lVhen the couplings are placed in axial alinement with the nipples 8 started into the sockets 12. the lugs 20 will pass the lugs 21, and vice versa. When the parts are permitted to fall (by gravity and hose resilience) into the coupled position, the relative rotary motion causes the lugs 20 and 21 to become engaged with the opposed lugs," and during this movement the nipples 8 are moved into the sockets in parts 12. When the parts are coupled the four lugs 20 and 21 are tightly engaged, and the coupling parts 8 and 12 form steam-tight friction joints.

1 The combined cross sectional area of the two branch bores 23 is greater than that of l the main bore 24:. This will prevent the condensation of steam at the coupling, which is a serious fault of some present steam couplings.

As the socket members 12 are adjustable ing and out by rotation in the holding members 9, it is clear that if the tapered sur- .faces of one branch of the coupling become more worn than those of the other branch, the threaded necks 10 of the members 12 will permit the latter to be extended accurately to compensate for said difference in wear.

As the coupling is in the form of a closed yoke, when coupled, it is evident that it will have great rigidity horizontally. This rigidity has the advantage of holding the parts 8 and 12 in tigl'lt co-eugagement at all times, even when the train passes around sharp curves. Present forms of steam couplings are strained apart, at such times, sufficiently to cause leakage of steam. In this coupling, the hose alone bend; the metal parts of the coupling are rigid as concerns lateral movement.

The two hose (3, being stitt', tend to assume a straight form; this stress holds the parts of the coupling in the position shown in Fig. 1, that is to say, locked.

In the couplings shown in Figs. 5 to 8, inclusive, all the features of advantage hereinbefore described are retained. Each member 26 of the coupling is cast with a squareended chambered part- 25. The socket member 27 and the nipple member 28 have threaded extensions 29 (dotted) to receive which, the bores in the part 25 are internally threaded. Lock-nuts 30 are provided which shoulder against the plane face of the part- 25. p

The locking members 31 are integral with the members 25 and drop below the parts 27 and 28, as shown. Members 81 are formed with the branches 32, corresponding to the branches 5 in Fig. 2. The longer branches have outwardly-projeoting lugs 33, and the shorter branches have inwardly projecting lugs 34. The lugs 33 are adapted for engagement with the lugs 3% of the other coupler, whereby the parts are held against separation when ator about the angle shown in Fig. 5.

In the event of unequal wear in or of the parts 27 and 28, of the two branches of the coupling, one of the parts 27 or 28 may be shifted, as aforesaid. In this form of the coupling, all packing may be dispensed with, or any or all of the forms of packing shown in the drawings may be employed.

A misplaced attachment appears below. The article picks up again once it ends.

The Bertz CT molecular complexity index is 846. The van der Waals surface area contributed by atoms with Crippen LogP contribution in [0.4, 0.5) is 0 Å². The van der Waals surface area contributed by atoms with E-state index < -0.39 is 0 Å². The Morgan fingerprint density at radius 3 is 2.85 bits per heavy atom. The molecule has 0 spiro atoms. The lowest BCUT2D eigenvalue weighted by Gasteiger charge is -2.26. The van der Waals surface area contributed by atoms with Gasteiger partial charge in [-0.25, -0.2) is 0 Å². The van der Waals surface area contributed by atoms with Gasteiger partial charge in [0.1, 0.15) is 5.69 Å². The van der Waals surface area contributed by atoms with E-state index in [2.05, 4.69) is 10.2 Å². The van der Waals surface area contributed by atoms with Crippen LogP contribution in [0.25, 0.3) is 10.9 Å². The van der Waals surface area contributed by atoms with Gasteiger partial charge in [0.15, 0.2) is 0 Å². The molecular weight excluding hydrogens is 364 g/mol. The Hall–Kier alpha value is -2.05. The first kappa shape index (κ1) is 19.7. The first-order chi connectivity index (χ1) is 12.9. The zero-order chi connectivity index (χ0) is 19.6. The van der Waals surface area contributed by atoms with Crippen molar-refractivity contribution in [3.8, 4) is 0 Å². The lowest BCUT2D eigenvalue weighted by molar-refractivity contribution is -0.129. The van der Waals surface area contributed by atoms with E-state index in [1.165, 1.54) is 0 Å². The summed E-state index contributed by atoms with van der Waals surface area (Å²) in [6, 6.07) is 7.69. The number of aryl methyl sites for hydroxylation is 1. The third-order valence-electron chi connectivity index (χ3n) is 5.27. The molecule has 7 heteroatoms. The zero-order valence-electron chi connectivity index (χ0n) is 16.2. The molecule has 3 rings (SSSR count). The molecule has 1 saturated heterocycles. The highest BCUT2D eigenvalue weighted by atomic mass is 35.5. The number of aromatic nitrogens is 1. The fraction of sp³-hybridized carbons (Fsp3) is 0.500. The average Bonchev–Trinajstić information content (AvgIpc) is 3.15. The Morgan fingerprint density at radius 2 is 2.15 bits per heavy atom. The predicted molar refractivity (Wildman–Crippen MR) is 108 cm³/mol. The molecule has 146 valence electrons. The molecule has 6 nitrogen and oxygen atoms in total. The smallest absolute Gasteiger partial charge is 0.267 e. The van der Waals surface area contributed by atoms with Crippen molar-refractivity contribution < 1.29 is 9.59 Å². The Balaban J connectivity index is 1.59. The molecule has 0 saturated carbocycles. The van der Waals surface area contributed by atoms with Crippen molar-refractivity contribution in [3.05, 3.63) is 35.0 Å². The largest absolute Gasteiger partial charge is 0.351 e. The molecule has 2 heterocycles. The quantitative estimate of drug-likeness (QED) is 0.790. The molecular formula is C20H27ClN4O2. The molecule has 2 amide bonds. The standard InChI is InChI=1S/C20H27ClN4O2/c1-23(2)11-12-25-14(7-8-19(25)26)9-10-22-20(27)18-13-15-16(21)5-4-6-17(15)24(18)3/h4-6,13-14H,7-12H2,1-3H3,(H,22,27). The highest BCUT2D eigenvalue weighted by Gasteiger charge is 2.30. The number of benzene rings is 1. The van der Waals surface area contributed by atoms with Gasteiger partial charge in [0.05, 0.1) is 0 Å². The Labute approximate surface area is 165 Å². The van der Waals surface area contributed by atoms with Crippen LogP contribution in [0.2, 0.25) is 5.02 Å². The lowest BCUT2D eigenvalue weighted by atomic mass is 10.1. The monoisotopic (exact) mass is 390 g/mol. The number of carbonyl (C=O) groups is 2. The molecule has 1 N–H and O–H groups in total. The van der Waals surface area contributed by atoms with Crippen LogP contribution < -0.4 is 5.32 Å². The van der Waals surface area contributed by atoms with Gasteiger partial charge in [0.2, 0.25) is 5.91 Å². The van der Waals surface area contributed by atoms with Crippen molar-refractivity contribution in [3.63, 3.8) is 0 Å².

When the cars to which the couplings are attached are uncoupled and drawn apart,the pull on the two hose 6 will straighten out the same, thereby rocking or turning the part 4 of each coupling member and disengaging the lugs 20 from the lugs 21, whereupon the coupling members will separate from each other.

The usual valves for shutting off the steam are provided in the steam pipes (not shown) but are no part of this invention.

Having thus described our invention, what we claim is:

1. A twin steam coupling member, comprising a twin steam-conducting part. having a hose nipple, and an integral locking arm extending in alinement with the hose nipple, the steam-conducting part being provided with a tapered nipple and an internally-tapered socket, the axes of said nipple and socket being above and out of alinement with said locking arm.

2. A twin steam coupling member, comprising ahose nipple integral with two steam branches, one steam branch terminating in a tapered nipple, the other branch being threaded, and a socket member having threaded connection with the last named branch, whereby said socket-member may be adjusted longitudinally.

3. A coupling of the character described, consisting of two members, each comprising a hose-nipple integral with two branches, one branch terminating in a tapered nipple,

the other branch having asocket-member,

the tapered nipple on one member being adapted to snugly fit within the socket of the opposing member, means for taking up wear of the interfitting parts, and locking elements on each opposing coupling member, arranged midway between the tapered nipple and socket-member thereof, substantially as described.

In testimony whereof we atlix our signatures, in the presence of two witnesses.

THOMAS CARENCE. ERNEST \VILLIAM SUMPTER. WVitnesses R. E. HAMILTON, M. Cox.

Referenced by
Citing PatentFiling datePublication dateApplicantTitle
US3180659 *Jan 5, 1962Apr 27, 1965Cie De Pont A MoussonAssembly of two pipe elements
US5370153 *Dec 16, 1993Dec 6, 1994Abb Vetco Gray Inc.Metal seal hydraulic coupling
US6045162 *Jan 12, 1998Apr 4, 2000Usui Kokusai Sangyo Kaisha LimitedJoint head for high-pressure metal piping, and common rail to which the piping is to be joined
Classifications
Cooperative ClassificationF16L41/023